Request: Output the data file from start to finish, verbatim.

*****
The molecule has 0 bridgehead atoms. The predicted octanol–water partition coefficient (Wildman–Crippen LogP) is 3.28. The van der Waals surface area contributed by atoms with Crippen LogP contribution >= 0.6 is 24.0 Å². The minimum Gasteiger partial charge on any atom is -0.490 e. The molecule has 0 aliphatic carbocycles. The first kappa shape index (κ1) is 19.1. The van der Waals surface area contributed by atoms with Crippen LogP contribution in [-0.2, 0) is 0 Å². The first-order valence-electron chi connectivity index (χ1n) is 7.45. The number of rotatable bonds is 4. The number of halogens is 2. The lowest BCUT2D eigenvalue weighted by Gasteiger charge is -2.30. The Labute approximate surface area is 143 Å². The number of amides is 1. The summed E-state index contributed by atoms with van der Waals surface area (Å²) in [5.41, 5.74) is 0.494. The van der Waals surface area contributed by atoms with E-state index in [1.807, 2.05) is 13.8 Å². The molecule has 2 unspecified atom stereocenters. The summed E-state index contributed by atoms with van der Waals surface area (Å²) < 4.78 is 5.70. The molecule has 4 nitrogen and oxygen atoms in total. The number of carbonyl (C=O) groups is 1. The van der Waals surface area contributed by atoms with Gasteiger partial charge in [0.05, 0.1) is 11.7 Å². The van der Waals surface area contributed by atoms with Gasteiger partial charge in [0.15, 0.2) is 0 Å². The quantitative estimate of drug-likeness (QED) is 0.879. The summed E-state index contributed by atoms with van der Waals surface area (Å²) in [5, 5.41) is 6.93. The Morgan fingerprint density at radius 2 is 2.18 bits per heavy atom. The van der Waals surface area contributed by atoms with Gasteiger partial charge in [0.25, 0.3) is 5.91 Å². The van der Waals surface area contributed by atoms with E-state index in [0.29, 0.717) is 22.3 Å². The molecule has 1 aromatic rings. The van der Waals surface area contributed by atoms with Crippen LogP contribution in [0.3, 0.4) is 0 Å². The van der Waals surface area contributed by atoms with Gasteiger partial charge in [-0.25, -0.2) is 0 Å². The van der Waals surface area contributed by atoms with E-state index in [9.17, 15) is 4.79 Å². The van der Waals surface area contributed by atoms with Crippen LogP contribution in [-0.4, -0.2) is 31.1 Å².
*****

The molecule has 0 bridgehead atoms. The predicted octanol–water partition coefficient (Wildman–Crippen LogP) is 3.28. The van der Waals surface area contributed by atoms with Crippen LogP contribution >= 0.6 is 24.0 Å². The minimum Gasteiger partial charge on any atom is -0.490 e. The molecule has 0 aliphatic carbocycles. The first kappa shape index (κ1) is 19.1. The van der Waals surface area contributed by atoms with Crippen LogP contribution in [-0.2, 0) is 0 Å². The first-order valence-electron chi connectivity index (χ1n) is 7.45. The number of rotatable bonds is 4. The number of halogens is 2. The lowest BCUT2D eigenvalue weighted by Gasteiger charge is -2.30. The Labute approximate surface area is 143 Å². The number of amides is 1. The summed E-state index contributed by atoms with van der Waals surface area (Å²) in [5.41, 5.74) is 0.494. The van der Waals surface area contributed by atoms with E-state index in [1.807, 2.05) is 13.8 Å². The molecule has 2 unspecified atom stereocenters. The summed E-state index contributed by atoms with van der Waals surface area (Å²) < 4.78 is 5.70. The molecule has 4 nitrogen and oxygen atoms in total. The number of carbonyl (C=O) groups is 1. The van der Waals surface area contributed by atoms with Gasteiger partial charge in [0.05, 0.1) is 11.7 Å². The van der Waals surface area contributed by atoms with Gasteiger partial charge in [0.15, 0.2) is 0 Å². The quantitative estimate of drug-likeness (QED) is 0.879. The summed E-state index contributed by atoms with van der Waals surface area (Å²) in [5, 5.41) is 6.93. The Morgan fingerprint density at radius 2 is 2.18 bits per heavy atom. The van der Waals surface area contributed by atoms with Gasteiger partial charge in [0.25, 0.3) is 5.91 Å². The van der Waals surface area contributed by atoms with E-state index in [0.29, 0.717) is 22.3 Å². The molecule has 1 aromatic rings. The van der Waals surface area contributed by atoms with Crippen LogP contribution in [0.3, 0.4) is 0 Å². The van der Waals surface area contributed by atoms with Gasteiger partial charge in [-0.25, -0.2) is 0 Å². The van der Waals surface area contributed by atoms with E-state index in [9.17, 15) is 4.79 Å². The van der Waals surface area contributed by atoms with Crippen LogP contribution in [-0.4, -0.2) is 31.1 Å².